I take students onto uncomfortable terrain with two goals: First is to show them that if they use the correct tactics (staying with a turn until their speed is comfortable before starting the next one), they can survive anywhere, and second is to encourage them to ski a bit faster on the slopes they ski comfortably. I always begin this step by reinforcing the idea of the first tactic (turn till your speed is OK) and by saying we're just trying to survive, not work on anything. You can't really learn anything new where you feel defensive. And really steep terrain causes things to happen too quickly for the unfamiliar to even know what's going on.
post #11 of 12
Skier31's bulletproof technique translated beautifully to the steeper slopes, and I think she learned something about how strong a skier she truly is by venturing there.

To everyone in my group: I finally got the tape and am editing your DVDs. From Day 1 to Day 3 (no video Day 4) we captured a good 4 minutes of skiing for each person. The changes from Day 1 to Day 3 were simply amazing. I credit a lot of that improvement to the terrain we learned to ski over the week.
post #12 of 12
From Bob Barnes:

THE 20-60-20 RULE:

(This thread is an offshoot of the topic "Level 9 Skiing Technique Analysis")

Hi all--

We've been discussing very strong skiers, and how even they might improve. Here are some thoughts for anyone, at any level (recognizing that one person's challenge is another's cake walk). This also relates to the "great debate" as to the relevance and importance of lessons and good technique:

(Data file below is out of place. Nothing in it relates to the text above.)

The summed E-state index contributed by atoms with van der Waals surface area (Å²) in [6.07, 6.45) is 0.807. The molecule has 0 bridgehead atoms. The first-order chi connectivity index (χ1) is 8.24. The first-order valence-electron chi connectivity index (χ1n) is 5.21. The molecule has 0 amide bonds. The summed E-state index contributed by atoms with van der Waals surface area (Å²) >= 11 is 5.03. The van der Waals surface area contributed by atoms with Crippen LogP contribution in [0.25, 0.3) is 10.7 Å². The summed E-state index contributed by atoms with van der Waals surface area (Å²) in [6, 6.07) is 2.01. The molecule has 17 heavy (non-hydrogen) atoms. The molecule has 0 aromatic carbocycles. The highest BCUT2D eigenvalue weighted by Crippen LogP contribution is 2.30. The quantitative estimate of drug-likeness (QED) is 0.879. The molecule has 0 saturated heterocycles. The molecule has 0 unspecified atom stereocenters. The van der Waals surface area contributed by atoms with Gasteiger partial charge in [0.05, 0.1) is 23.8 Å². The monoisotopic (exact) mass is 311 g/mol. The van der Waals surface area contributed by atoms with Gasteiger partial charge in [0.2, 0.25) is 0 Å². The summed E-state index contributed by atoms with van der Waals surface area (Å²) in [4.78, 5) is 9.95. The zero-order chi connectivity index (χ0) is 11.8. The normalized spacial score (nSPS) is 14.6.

Skiers who always ski terrain that is easy for them quickly reach a plateau--and earn the scorn of many of the people on this forum. They lack versatility, athleticism, excitement. Skiers who only ski terrain that challenges them practice their same old mistakes over and over--and get good at them. So follow the 20-60-20 rule:

20% of the day, ski terrain/conditions/speeds that truly challenge you, where you can expect to make mistakes and take falls. Just ski it--test yourself (but do recognize your limits-it's hard to improve in a hospital). This is not usually the place to work on your technique--but take note of the things that need work.

Another 20% of the time, ski terrain that is very easy for you--but work VERY hard here. This is where fundamental technical changes can happen. If you've identified a bad habit, DON'T let it happen here. If there's a new move you want as a habit, practice it here.

Neither of these two 20%'s are particularly fun. Fun lives in the other 60% of your day, where the challenge is reasonable, and you can expect some "moments of brilliance" as well as some mistakes.

You don't have to go out of your way to follow this rule. At most resorts, getting to and from the challenging stuff requires some flat stuff. Work on something here. And if you don't know what to work on--take a lesson! Improvement will definitely come.

"To ski the hard runs easy--you have to ski the easy runs hard."

Have fun gang!

Best regards,
Bob Barnes

Bob's 20-60-20 rule works great for working skiers to more challenging terrain, IMO.